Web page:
The Ganglion Cyst Was Not the Problem

I noticed a ganglion cyst on my functional hand around January of 2017.  It didn’t hurt much; only when I bumped it just right.  It just looked like I had a semi-squishy bubble on the palm of my hand that numerous people offered to pop, to which I kept discreetly refusing their kind willingness to solve my problem.

In November, everything changed.  I started waking up to a numb and tingling right hand and arm, with what felt like pin pricks, like when some part of your body is asleep until you wiggle, and the tingling fades away.  In my case, the numbness lasted a good part of the day!  I stopped doing my transfers, because I couldn’t feel the grab bars.  At least I had some good sense not to risk hurting myself. As the day wore on and the numbness eased up, I would help do more of my transfers. By night, when I went to bed, I was able to fully transfer myself onto my bed.

I was in pure agony!  More than once I declared I wanted to chop the whole arm off. Since I was in such misery, I went to lots of doctors’ appointments in search of answers.  I finally found a doctor that would remove the cyst.  However, he first sent me to be tested for carpel tunnel syndrome, because he was concerned I had pain when I shouldn’t have had any. The doctor reasoned, “Why not take care of both issues in one surgery?”

The test was a shocking experience, literally.  Involving electrodes and wires, and an eye-roller comedian of a doctor.   It was determined with one jolt; I indeed had carpel tunnel syndrome, but he had to finish the testing process. The doctor did confirm my suspicion that cold temperatures aggravated the carpel tunnel syndrome.  He also said something that I didn’t want to hear.  I likely have carpel tunnel in my left wrist, too.   He didn’t test the left wrist, because it wasn’t prescribed.  I will cross that bridge if it comes.

After receiving an official diagnoses’ of having carpel tunnel syndrome; it felt like everything went into hyper drive! The last few preoperative appointments flew by, and bang; I had a date scheduled for the surgery.  Exactly one week before the operation, it dawned on me that I wouldn’t have any way to communicate with new personal assistants (PA’s) should there arise an occasion where we needed fill in staff.  So, I quickly contacted my speech pathologist and told her my concern, and she set me up with an alphabet eye gaze board, and a stack of blank grids to fill in my own communication needs. She would have helped me more if I had given her more time.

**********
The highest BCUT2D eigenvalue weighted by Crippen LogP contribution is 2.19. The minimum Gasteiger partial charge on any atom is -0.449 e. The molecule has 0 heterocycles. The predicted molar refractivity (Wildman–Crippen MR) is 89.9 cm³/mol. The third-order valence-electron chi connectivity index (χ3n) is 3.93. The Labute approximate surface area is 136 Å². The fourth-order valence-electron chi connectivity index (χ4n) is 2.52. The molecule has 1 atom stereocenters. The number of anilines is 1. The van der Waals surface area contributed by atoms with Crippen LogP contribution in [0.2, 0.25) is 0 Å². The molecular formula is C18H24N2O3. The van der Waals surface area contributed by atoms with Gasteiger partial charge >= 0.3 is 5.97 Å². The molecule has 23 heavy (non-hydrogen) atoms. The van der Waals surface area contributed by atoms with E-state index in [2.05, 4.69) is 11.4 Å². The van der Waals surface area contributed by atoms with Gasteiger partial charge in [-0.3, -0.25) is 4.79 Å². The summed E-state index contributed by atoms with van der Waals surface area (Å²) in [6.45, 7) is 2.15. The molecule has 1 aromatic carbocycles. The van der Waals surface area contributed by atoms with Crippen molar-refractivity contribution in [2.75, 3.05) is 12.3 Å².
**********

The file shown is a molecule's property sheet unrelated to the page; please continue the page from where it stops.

Note to all AAC Users: If you are scheduled for an operation that will put you in a position where you cannot access your AAC device; make an appointment with your speech pathologist.  Come up with a sure way to get your thoughts out while you are healing!  My PA’s were not motivated to help me create a new communication system, since they mostly could understand my speech!


My hand before the surgery,

Another angle

See the lump?

June 14th dawned despite my misgivings.  The doctor’s confidence that he could help me, gave me hope.  Even so, I was second guessing needing this surgery all the while they were prepping me for the surgery. For every protest I had, my sister kept reminding me how miserable I was November through January, and that I did not want to go through another season in pain!  I couldn’t argue that point.

The operation went smoothly.  It lasted all of four minutes.  My sister didn’t even have time to settle down in the waiting room before they were calling her back.  I was relieved the surgical team saw no need for a breathing tube during the surgery.  My recovery time was so much easier without it.  I was on my way home within two hours.


Waking up after surgery.



One bandaged hand.

Home from hospital.

Home and obviously in pain!

Having surgery meant for a period of three to four weeks I could not use my right hand, the hand I do everything with.  I could not type, wipe my nose or mouth, or use the TV remote. I could not readjust my left hand/arm when it contorted and cramped up, which totally was a pain, because sometimes I asked my PA’s to help uncurl my arm three or more times an hour depending on how agitated or uncomfortable I was. A few times, the PA would be busy helping my housemate; I just couldn’t take the pain in my left arm anymore, and I had to wrangle it back into submission!  Each time I did my “readjusting” I would imagine my stitches busting open, and blood oozing from the bandage, but in reality, such a thing never happened. The mind picture stopped me from doing this stunt often.  Instead, I would try to breathe through the pain.  It totally sucked not being able to pick at my nose.  Come-on, everyone does it!

It's about time to get clean

Lets get the stink off already!


Bandage covered!

I needed a way to get my PA’s attention when I was in bed, or when I needed to get up.  A few years back I acquired a doorbell when I was sick, but it was useless in bed because there was never a good place to put it.  The night of my operation, I was in no mood to be messing around with the crucial placement of the doorbell.  In a flash of inspiration, I had my PA tape the doorbell on one of my throw pillows, and then I had her place the bell on my body pillow which I  keep as a barrier between me and the wall.  Necessity is the mother of invention, and my bell system worked for me.